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350 or bust: Take Time To Renew Your Spirit

350 or bust: And The Children Will Lead Us

The wolf will live with the lamb, the leopard will lie down with the goat, the calf and the lion and the yearling together; and a little child will lead them. Isaiah 11:6 “The earth has been here long before us, and it will continue to be here long after we’ve been wiped out, said […]

The Common Sense Canadian: New book asks: Can civilization survive unprecedented climate crisis?

Water scarcity and resulting wars will be a key consequence of the climate crisis

The World Health Organization (WHO) estimates that human-caused climate change is already responsible for 150,000 deaths annually. If we continue our current trajectories of “business as usual” as our response to climate change, the WHO expects that between 2030 and 2050 climate change will cause approximately 250,000 additional deaths per year.

According to the WHO, the yearly death rate will include, “38 000 due to heat exposure in elderly people, 48 000 due to diarrhoea, 60 000 due to malaria, and 95 000 due to childhood under nutrition. (Read more…)

Accidental Deliberations: Wednesday Morning Links

Miscellaneous material for your mid-week reading.

- Jim Stanford kicks off the must-read responses to the Cons’ budget with a modest list of five points deserving of public outrage, while PressProgress identifies seven points where the Cons’ spin is far out of touch with reality. Citizens for Public Justice notes that climate change and poverty are among the important issues which don’t rate so much as a mention in the Cons’ plan for an entire term in office, while Jorge Barrera reports that First Nations were also conspicuously omitted other than some cynical re-announcements. Angella MacEwen points out that any (Read more…)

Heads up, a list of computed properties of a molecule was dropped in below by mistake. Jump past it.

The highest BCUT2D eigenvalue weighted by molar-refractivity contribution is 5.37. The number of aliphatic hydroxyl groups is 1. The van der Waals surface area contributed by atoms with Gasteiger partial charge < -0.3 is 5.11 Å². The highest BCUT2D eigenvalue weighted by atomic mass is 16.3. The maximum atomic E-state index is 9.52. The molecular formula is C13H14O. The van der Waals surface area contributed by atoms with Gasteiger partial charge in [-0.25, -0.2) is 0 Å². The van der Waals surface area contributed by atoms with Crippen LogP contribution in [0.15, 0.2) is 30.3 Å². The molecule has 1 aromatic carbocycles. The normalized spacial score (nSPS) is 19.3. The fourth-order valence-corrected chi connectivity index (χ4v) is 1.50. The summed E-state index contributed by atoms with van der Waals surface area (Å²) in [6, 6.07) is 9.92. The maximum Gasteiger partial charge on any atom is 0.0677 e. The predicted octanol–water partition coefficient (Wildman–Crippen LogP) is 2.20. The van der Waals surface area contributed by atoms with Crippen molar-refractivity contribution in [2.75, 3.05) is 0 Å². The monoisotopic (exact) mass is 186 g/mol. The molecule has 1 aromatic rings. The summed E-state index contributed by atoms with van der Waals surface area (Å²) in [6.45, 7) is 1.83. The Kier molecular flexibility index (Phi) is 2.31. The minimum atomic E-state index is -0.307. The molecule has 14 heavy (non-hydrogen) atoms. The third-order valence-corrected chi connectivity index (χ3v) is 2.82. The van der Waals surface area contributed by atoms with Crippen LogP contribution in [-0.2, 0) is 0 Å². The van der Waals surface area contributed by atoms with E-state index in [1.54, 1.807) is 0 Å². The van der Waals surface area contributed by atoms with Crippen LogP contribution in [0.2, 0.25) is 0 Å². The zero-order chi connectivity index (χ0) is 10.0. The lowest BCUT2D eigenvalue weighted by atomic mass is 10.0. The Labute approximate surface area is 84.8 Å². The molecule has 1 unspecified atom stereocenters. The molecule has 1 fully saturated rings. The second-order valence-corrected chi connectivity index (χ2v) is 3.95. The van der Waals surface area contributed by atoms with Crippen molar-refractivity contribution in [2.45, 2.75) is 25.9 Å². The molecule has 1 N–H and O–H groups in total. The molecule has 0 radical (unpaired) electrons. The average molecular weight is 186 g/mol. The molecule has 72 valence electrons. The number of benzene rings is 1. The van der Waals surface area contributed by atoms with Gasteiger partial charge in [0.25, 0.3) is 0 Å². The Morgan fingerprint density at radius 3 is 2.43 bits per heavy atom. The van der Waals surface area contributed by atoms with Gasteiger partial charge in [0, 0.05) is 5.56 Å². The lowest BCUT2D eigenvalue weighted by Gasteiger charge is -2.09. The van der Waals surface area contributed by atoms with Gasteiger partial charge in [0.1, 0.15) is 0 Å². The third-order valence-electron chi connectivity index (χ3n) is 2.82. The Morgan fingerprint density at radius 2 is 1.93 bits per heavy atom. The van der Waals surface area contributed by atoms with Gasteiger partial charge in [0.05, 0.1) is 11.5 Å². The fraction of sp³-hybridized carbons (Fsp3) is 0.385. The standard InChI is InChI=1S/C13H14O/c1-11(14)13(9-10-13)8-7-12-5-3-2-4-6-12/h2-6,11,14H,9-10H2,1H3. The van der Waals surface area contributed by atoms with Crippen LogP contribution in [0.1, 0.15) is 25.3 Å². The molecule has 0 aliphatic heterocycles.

350 or bust: Dear Future Generations: Sorry

This Earth Day, activist and spoken word artist Prince Ea launched his newest online video entitled “Dear Future Generations: Sorry” to motivate young citizens to take immediate action to stop climate change by protecting threatened forests through the Stand for Trees campaign. “Climate change is an emergency situation of the highest degree and all of us […]

350 or bust: Pricing Pollution Is Good For the Economy

We don’t have to chose between the environment and the economy. Canada’s EcoFiscal commission, an impressive group of experienced, policy-minded economists with an advisory board that includes senior politicians from across the political spectrum as well as representatives from industry and environmental groups, was formed to dispel the false dichotomy between a thriving economy and […]

Politics and its Discontents: Canada’s Outlier Status

Well, this is bauble budget day, the day the Harper regime makes its big pre-election push to convince us that all is right with the world, and that our natural selfishness is something we should revel in, not revolt against. It is a day in which further plundering of the federal coffers is presented as a triumph of respect for all “hardworking Canadians” who deserve to keep more of their “hard-earned money.” It is a day in which the collective needs of the country and the world are ignored.